But if you have this code:

   copyUserName(atoi(argv[1]), argv[2]);

Then it's receiving input from the command line.

If this program isn't running with special privileges, then in many
contexts, this wouldn't be a vulnerability - if a user can directly
invoke the program, then they already have "privileges" to crash it,
or if they leverage the buffer overflow to execute code, then
(usually) they already have privileges to execute their own programs
with their own code, so they don't gain anything they don't already
have.  Many people might consider it a bug, though.

But, what if this program is (1) called from a URI handler, (2) called
from a restricted shell, (3) separately called from a privileged
program such as sudo without sufficient restrictions on arguments, or
(4) assigned special privileges by an administrator?  Well, in those
contexts, the user isn't expected to be able to execute any code they
want (or maybe not even cause a crash), so then this could be a
vulnerability.

Suppose you have this pseudo-code:

   Packet = ReadNetworkPacket(20);
   Size = ParseInteger(Packet);
   Name = ParseString(Packet);
   copyUserName(Size, Name);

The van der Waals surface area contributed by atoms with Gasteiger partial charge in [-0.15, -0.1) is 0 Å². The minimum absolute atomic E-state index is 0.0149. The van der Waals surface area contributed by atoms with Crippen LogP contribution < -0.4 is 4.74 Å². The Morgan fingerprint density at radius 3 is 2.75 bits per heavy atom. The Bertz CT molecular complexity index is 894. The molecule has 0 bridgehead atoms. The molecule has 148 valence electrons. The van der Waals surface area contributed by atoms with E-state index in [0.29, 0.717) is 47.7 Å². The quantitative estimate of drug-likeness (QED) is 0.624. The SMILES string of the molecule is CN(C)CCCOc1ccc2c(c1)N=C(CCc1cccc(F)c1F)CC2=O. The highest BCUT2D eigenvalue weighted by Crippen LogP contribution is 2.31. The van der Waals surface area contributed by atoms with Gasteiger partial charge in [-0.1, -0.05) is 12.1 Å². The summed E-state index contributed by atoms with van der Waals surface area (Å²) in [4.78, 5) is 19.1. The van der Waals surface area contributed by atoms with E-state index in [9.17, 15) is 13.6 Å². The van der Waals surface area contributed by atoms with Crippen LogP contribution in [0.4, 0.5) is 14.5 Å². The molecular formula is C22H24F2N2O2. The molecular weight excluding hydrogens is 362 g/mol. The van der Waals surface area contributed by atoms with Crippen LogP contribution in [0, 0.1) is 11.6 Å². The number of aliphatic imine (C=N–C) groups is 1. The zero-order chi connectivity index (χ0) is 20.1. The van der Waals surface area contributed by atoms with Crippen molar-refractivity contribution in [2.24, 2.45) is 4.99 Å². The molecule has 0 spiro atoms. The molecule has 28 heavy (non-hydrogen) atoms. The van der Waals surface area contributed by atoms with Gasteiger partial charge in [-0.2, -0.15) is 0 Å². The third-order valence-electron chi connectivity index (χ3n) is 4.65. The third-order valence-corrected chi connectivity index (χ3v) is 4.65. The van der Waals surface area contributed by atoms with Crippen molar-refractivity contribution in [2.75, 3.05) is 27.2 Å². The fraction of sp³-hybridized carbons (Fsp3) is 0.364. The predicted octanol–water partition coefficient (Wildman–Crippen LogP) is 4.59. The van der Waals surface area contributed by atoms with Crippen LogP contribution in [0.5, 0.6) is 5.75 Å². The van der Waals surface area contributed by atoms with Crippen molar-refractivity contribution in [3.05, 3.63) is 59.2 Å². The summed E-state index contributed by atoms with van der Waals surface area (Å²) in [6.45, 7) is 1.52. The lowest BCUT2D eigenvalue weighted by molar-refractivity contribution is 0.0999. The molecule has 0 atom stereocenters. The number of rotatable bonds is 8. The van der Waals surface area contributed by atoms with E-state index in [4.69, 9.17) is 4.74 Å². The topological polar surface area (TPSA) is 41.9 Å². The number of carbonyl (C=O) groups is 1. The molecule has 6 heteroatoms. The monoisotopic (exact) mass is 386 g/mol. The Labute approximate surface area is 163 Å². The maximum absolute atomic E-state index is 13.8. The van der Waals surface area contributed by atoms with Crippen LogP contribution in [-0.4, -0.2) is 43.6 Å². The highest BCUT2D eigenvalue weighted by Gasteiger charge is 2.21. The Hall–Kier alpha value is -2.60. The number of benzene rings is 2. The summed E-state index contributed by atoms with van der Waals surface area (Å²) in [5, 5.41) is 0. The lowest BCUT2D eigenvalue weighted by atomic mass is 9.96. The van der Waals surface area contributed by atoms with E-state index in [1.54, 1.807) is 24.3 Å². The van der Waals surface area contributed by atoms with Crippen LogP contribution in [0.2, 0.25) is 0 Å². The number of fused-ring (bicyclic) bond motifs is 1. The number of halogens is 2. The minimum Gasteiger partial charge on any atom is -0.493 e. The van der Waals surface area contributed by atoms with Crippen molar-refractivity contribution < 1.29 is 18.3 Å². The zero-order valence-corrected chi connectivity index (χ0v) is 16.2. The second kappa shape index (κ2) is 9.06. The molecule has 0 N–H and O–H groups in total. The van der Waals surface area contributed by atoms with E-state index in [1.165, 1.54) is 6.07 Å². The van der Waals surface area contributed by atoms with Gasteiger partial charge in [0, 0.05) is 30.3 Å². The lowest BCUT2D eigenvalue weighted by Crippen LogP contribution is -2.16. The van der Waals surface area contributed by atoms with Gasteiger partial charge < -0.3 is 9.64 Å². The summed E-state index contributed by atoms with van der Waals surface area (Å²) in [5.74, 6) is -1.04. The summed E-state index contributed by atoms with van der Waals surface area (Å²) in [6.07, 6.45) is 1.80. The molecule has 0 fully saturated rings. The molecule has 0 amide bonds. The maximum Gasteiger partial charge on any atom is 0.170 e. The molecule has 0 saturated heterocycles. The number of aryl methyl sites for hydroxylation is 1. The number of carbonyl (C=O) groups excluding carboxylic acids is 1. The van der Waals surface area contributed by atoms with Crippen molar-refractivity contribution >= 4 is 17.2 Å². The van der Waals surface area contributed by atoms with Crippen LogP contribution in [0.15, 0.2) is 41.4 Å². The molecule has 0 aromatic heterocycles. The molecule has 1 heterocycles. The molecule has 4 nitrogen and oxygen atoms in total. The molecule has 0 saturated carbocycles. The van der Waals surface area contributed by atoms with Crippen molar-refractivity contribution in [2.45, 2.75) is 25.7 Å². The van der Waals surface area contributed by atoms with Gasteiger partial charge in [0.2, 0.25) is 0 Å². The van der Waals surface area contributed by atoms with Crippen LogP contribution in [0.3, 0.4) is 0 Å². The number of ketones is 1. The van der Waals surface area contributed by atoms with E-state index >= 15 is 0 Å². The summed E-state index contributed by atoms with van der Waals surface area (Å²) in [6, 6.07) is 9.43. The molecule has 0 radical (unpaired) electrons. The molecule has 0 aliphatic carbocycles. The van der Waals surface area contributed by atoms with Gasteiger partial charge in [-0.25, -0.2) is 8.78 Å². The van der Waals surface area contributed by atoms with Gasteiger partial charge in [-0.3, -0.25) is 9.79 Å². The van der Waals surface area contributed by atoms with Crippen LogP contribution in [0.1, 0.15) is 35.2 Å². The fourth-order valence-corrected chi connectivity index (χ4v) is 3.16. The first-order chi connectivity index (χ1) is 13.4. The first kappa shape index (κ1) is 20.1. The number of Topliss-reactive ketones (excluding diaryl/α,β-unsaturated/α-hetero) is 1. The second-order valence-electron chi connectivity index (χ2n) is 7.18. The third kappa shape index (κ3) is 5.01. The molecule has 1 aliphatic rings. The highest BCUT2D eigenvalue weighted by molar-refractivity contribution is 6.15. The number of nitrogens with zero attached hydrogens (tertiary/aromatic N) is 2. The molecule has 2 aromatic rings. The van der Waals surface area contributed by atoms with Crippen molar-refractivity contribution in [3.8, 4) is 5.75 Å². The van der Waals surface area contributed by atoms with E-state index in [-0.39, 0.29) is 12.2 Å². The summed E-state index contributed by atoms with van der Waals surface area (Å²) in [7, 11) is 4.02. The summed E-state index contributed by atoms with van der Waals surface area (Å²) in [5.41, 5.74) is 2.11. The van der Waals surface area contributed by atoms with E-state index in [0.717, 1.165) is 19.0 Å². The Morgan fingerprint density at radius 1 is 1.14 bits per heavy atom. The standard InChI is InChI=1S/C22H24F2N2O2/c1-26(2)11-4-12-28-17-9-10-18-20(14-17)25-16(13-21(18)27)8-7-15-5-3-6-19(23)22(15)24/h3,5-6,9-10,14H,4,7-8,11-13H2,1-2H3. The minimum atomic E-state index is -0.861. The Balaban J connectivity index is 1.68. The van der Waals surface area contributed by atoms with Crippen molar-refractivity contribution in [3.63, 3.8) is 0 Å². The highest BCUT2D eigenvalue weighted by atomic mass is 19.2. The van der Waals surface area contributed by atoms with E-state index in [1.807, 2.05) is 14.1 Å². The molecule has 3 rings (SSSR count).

That code is reading stuff directly off the network.  There's fairly
universal agreement that this context poses some kind of
vulnerability, unless you're a vendor who assumes that your products
are only deployed on closed networks with fully trusted individuals
But I digress.

In the security industry, there are broader usages of the
"vulnerability" term than just what we cover in CVE.  For example,
some people view "the use of a memory-unsafe language" as a
vulnerability.  Sometimes, a vulnerability that's covered by CVE is
called a "weakness" by the original vendor or researcher.  There's no
way that we will be able to get everyone to agree to use the terms in
the same way.  See other posts in this thread.  The "vulnerability
research" specialty is in its infancy, only decades old as opposed to
centuries like medicine and sciences like chemistry (the original
inspiration for CVE by the way).  I'm inclined to believe that it's
going to take a long time before there's anything close to agreement
on various terms, and then, only within certain narrow specialties.

A current-day example is demonstrated when people talk about problems
with "false positives" in automated code scanning tools.  Generally,
these tools operate to find and report individual WEAKNESSES within
the code, but users often only want to see VULNERABILITIES.  If a
weakness doesn't contribute to a vulnerability, then a user may treat
the tool's finding as a false positive.  Some tools may try to omit
findings that don't seem to have an attack vector (and thus unlikely
to be vulnerabilities), but this logic isn't always perfect, and you
can have false negatives or false positives.  How does a tool know
whether an argument from the command line is under an attacker's
control or not?  That's entirely dependent on context, which tools
can't do - at least, not out of the box.

I hope this explains some of the thinking behind "vulnerability" and
"weakness," at least as we use those terms in CVE and CWE.

- Steve